Finally, in order to improve diarrheal disease prevention, PSI/C introduced a safe water program in 2010. This project, currently present in 15 provinces, focuses on distribution and correct use of household water treatment tablets and safe hygiene practices. Products are supported with intensive community-based communications focusing on holistic hygiene behavior change messages.
- Orasel KIT®: Contains two sachets of new low-osmolarity oral rehydration salts (ORS) and one course of dispersible zinc treatment (10 tablets of 20mg).
- Toeuk Sovatepheap: Contains ten tablets of chlorine-based active ingredient sodium dichloroisocyanurate (NaDCC). Each 67mg Toeuk Sovatepheap tablet contains 40mg free available chlorine and treats 20L of water.
- Pneumox250: Contains one full dose of antibiotic for a child under five years old.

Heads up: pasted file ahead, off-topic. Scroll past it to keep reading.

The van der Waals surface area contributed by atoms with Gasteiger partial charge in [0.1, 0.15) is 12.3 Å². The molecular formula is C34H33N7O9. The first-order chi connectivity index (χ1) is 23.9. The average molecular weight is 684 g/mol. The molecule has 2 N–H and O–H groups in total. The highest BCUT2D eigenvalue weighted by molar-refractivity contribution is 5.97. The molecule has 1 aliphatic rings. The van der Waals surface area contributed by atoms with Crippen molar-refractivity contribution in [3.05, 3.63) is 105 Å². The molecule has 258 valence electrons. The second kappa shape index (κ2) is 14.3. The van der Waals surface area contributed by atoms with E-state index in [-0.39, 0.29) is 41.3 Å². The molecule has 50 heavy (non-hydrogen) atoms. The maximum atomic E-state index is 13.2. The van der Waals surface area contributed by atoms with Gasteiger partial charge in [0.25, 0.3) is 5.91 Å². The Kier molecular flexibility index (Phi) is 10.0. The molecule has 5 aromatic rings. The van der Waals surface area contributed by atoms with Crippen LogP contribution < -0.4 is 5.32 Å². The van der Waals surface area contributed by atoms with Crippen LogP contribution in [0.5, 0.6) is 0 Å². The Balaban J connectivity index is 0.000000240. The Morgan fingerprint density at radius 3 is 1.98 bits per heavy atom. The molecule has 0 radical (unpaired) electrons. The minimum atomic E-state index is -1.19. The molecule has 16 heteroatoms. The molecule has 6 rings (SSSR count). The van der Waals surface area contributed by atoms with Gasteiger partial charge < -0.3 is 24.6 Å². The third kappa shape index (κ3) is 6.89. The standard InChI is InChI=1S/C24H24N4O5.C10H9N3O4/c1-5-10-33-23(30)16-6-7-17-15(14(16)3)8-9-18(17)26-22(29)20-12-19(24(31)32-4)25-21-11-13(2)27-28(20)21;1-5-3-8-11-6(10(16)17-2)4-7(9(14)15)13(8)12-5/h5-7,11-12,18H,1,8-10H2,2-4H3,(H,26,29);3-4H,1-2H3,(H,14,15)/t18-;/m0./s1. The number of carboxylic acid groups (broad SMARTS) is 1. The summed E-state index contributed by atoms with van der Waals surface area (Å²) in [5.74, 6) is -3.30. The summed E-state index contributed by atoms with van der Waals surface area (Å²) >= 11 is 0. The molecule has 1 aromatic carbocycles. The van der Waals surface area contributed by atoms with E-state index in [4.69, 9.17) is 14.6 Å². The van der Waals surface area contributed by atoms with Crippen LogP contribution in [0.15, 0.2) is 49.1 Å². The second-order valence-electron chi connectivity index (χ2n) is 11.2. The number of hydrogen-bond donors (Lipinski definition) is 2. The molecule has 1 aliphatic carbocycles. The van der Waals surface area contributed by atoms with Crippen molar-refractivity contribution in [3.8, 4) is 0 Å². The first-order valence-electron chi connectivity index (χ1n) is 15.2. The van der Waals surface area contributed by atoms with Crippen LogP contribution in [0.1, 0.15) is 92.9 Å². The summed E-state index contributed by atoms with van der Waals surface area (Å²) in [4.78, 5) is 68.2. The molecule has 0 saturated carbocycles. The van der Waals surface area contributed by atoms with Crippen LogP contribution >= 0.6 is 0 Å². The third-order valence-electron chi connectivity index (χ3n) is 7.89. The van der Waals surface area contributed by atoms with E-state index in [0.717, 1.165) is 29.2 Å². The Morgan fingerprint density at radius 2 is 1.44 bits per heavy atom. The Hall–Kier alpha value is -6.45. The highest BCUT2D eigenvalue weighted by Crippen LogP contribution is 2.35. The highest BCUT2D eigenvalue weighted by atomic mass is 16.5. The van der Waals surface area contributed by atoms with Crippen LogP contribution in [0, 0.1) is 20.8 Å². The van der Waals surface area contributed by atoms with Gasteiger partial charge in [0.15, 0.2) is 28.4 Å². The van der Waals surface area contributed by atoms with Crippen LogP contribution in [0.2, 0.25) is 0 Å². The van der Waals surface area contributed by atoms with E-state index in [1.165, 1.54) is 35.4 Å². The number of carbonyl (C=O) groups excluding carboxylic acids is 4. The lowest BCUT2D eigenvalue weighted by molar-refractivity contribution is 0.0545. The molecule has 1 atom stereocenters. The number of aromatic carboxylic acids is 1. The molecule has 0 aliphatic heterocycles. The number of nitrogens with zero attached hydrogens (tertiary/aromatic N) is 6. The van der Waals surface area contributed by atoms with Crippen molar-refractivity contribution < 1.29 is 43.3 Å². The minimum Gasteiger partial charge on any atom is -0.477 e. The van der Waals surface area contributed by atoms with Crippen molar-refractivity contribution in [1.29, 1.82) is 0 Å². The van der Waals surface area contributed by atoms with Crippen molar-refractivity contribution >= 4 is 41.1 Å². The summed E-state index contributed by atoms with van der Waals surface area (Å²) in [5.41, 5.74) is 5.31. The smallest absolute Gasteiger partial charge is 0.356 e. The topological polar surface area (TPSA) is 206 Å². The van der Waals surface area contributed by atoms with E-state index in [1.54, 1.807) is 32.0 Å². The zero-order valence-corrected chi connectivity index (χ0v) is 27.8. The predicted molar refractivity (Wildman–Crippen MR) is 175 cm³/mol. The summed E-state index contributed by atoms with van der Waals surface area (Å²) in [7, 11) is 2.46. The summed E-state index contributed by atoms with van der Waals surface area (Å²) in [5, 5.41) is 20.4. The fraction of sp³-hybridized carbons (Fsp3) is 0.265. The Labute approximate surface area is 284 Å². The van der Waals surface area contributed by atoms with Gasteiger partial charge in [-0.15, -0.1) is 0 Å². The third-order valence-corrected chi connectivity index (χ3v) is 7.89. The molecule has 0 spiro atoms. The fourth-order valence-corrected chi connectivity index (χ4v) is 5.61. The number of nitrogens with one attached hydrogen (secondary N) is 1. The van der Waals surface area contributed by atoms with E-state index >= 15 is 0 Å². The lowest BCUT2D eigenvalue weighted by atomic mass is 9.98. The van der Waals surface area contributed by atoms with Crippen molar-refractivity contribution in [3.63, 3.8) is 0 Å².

- U.S. Agency for International Development
- The Global Fund To Fight AIDS, Tuberculosis and Malaria
- Bill and Melinda Gates Foundation
- Royal Government of Cambodia
- United Health Network
- Family Health International 360
- Shaping the Family Planning Market by Strengthening the Public Sector
PSI considers total market approaches to be critical for achieving universal health coverage, especially when it comes to contraception. This program brief presents cases, supported by several different donors, which take into consideration the total family planning market.
- Making Data Work for Malaria Elimination: Surveillance in the Private Sector
This two-page brief describes the importance and usefulness of the Malaria Case Surveillance App and provides a case study of how it has been used in Cambodia.